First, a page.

Instead of turning the lens on itself and the flawed system of scoring it presides over, International Boxing Federation (AIBA) has punished Indian boxer Sarita Devi for her protest in Incheon after a surprise loss to her South Korean semi-final opponent. Letting her emotions get the better of her, Devi refused to accept the bronze medal on the podium but subsequently apologised.
Her unconditional apology should have ended the debate about her behaviour and AIBA would have done better to ask itself why the Incheon Asiad was marred by such vehement charges of bias, not just by Indian boxers, but by other teams such as Mongolia. Instead, by suspending Sarita along with three coaches — chief coach Gurbaksh Singh Sandhu, women’s coach Sagarmal Dhayal and foreign coach BI Fernandes — AIBA is being petulant.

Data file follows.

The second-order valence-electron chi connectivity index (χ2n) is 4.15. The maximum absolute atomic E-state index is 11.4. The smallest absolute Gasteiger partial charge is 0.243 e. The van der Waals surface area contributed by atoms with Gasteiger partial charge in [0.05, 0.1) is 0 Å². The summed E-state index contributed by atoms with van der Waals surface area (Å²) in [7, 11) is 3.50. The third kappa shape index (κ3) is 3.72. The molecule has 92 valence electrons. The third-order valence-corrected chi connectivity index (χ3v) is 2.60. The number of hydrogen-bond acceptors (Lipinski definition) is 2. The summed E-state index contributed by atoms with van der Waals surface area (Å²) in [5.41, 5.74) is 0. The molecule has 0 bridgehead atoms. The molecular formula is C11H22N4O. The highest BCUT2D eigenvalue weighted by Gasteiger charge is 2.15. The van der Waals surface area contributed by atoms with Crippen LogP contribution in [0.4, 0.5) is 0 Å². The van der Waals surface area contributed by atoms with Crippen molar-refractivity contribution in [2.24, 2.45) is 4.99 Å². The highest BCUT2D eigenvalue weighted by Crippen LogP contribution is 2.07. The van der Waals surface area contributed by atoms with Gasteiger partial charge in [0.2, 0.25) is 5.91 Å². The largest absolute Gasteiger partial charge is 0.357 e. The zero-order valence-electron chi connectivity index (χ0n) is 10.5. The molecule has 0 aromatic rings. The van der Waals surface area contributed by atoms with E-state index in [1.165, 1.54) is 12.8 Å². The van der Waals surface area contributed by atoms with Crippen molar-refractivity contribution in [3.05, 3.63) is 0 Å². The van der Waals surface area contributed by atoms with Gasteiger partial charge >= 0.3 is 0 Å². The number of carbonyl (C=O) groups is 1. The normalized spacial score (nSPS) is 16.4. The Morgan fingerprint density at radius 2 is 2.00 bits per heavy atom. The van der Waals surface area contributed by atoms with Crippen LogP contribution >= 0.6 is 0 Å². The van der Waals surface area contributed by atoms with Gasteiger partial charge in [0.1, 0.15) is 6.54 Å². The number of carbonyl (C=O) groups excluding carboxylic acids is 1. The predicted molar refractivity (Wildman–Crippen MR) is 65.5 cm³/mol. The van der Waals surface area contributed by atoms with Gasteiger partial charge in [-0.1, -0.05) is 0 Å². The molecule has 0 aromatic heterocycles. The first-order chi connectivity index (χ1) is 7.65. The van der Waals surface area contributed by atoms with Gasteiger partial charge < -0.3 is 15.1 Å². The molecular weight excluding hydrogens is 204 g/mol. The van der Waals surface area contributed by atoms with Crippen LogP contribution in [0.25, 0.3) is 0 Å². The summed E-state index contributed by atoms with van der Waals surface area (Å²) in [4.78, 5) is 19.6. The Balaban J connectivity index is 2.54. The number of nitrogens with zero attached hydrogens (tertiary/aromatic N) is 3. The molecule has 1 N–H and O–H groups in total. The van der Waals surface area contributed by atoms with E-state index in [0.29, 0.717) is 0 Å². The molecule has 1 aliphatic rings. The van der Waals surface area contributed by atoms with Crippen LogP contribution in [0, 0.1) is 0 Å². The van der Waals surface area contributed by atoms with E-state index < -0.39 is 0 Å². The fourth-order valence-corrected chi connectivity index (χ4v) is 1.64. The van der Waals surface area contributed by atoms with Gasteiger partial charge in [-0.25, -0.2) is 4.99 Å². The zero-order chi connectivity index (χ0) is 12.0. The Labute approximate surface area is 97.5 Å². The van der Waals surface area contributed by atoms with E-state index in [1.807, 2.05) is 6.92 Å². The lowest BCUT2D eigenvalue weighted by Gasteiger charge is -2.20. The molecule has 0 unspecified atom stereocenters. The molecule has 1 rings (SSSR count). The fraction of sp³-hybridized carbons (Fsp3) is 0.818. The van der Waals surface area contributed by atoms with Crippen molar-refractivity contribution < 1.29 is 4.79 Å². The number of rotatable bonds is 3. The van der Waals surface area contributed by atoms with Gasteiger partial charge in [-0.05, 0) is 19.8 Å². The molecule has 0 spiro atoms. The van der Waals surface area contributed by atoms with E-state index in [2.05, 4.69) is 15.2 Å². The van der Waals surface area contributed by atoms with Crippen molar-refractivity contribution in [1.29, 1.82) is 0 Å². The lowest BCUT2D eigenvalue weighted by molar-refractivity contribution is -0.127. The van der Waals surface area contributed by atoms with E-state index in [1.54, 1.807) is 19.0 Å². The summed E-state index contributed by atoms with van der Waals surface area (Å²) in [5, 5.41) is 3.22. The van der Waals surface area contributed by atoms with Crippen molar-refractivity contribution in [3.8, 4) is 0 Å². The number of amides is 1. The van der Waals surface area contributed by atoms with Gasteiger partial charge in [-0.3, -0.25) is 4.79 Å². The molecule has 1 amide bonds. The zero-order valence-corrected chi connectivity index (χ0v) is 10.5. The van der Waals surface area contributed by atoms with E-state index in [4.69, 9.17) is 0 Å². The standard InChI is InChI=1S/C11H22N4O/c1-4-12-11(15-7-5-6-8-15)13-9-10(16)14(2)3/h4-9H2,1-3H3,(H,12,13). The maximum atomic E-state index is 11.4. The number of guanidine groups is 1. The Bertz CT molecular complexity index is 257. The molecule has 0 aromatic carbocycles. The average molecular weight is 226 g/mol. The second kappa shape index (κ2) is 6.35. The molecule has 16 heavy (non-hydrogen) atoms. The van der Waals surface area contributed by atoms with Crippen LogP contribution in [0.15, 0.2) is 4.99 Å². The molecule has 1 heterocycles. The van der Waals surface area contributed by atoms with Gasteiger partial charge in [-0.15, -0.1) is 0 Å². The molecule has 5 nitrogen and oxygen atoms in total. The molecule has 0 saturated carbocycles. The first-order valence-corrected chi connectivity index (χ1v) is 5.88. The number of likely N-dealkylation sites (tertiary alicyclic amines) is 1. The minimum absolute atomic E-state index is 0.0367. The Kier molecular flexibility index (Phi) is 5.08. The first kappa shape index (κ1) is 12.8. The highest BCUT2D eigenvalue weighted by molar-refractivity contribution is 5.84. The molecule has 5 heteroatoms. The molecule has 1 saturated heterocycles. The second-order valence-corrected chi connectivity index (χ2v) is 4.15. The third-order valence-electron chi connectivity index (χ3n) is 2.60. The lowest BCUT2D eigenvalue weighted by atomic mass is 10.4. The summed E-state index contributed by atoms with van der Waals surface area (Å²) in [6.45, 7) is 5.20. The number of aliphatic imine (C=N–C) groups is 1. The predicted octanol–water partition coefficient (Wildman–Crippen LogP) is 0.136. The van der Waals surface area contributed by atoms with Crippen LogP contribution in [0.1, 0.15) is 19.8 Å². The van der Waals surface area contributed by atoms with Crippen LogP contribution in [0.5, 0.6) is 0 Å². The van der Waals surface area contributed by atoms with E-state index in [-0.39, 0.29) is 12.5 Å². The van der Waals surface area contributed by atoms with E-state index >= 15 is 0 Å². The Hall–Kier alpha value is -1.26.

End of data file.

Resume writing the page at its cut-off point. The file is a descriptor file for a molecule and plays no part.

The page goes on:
AIBA must recognise that under new rules, boxing is the only major contact sport where spectators cannot see points awarded by judges as the fight unfolds. This is not the case in wrestling, judo or taekwondo. Boxing spectators learn how judges award points only after three rounds for men and four for women. Such subjectivity will always lead to allegations of bias, if not corruption. Boxing needs reform and this is why most people who saw the bout sympathised with Sarita Devi. Her suspension means she will miss next month`s women`s world championship. AIBA must reconsider and reform its own rules, rather than punish sportspersons.